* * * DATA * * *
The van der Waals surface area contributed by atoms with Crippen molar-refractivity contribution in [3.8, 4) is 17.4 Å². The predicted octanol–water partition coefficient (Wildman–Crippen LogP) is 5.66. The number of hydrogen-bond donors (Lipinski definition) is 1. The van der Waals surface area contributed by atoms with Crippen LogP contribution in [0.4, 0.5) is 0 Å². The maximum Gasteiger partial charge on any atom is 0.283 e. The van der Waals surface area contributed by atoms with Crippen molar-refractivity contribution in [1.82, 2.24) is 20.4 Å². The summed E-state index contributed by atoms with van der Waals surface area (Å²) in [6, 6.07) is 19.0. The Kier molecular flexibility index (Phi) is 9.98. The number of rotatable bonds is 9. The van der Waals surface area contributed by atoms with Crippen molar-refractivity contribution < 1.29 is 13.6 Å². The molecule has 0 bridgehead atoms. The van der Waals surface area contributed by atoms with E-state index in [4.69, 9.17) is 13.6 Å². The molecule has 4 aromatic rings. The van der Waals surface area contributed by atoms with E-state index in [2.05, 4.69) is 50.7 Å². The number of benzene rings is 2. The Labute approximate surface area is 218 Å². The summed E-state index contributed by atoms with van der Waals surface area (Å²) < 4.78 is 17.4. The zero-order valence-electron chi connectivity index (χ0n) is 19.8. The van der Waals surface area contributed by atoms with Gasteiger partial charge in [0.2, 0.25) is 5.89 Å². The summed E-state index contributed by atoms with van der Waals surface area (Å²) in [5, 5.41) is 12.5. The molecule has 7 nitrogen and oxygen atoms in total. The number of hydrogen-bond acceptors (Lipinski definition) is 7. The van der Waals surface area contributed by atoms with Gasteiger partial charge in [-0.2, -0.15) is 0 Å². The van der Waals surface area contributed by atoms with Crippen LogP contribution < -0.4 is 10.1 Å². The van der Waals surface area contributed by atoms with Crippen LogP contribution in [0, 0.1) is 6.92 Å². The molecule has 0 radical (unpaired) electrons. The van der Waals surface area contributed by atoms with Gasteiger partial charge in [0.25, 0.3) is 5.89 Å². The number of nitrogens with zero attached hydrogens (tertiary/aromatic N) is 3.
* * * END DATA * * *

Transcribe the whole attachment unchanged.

The van der Waals surface area contributed by atoms with Crippen molar-refractivity contribution in [3.8, 4) is 17.4 Å². The predicted octanol–water partition coefficient (Wildman–Crippen LogP) is 5.66. The number of hydrogen-bond donors (Lipinski definition) is 1. The van der Waals surface area contributed by atoms with Crippen LogP contribution in [0.4, 0.5) is 0 Å². The maximum Gasteiger partial charge on any atom is 0.283 e. The van der Waals surface area contributed by atoms with Crippen molar-refractivity contribution in [1.82, 2.24) is 20.4 Å². The summed E-state index contributed by atoms with van der Waals surface area (Å²) in [6, 6.07) is 19.0. The Kier molecular flexibility index (Phi) is 9.98. The number of rotatable bonds is 9. The van der Waals surface area contributed by atoms with Crippen molar-refractivity contribution < 1.29 is 13.6 Å². The molecule has 0 bridgehead atoms. The van der Waals surface area contributed by atoms with E-state index in [4.69, 9.17) is 13.6 Å². The molecule has 4 aromatic rings. The van der Waals surface area contributed by atoms with E-state index in [2.05, 4.69) is 50.7 Å². The number of benzene rings is 2. The Labute approximate surface area is 218 Å². The summed E-state index contributed by atoms with van der Waals surface area (Å²) < 4.78 is 17.4. The zero-order valence-electron chi connectivity index (χ0n) is 19.8. The van der Waals surface area contributed by atoms with Gasteiger partial charge in [0.2, 0.25) is 5.89 Å². The summed E-state index contributed by atoms with van der Waals surface area (Å²) in [5, 5.41) is 12.5. The molecule has 7 nitrogen and oxygen atoms in total. The number of hydrogen-bond acceptors (Lipinski definition) is 7. The van der Waals surface area contributed by atoms with Gasteiger partial charge in [-0.2, -0.15) is 0 Å². The van der Waals surface area contributed by atoms with Crippen LogP contribution < -0.4 is 10.1 Å². The van der Waals surface area contributed by atoms with Crippen LogP contribution in [0, 0.1) is 6.92 Å². The molecule has 0 radical (unpaired) electrons. The van der Waals surface area contributed by atoms with Gasteiger partial charge in [0.25, 0.3) is 5.89 Å². The number of nitrogens with zero attached hydrogens (tertiary/aromatic N) is 3.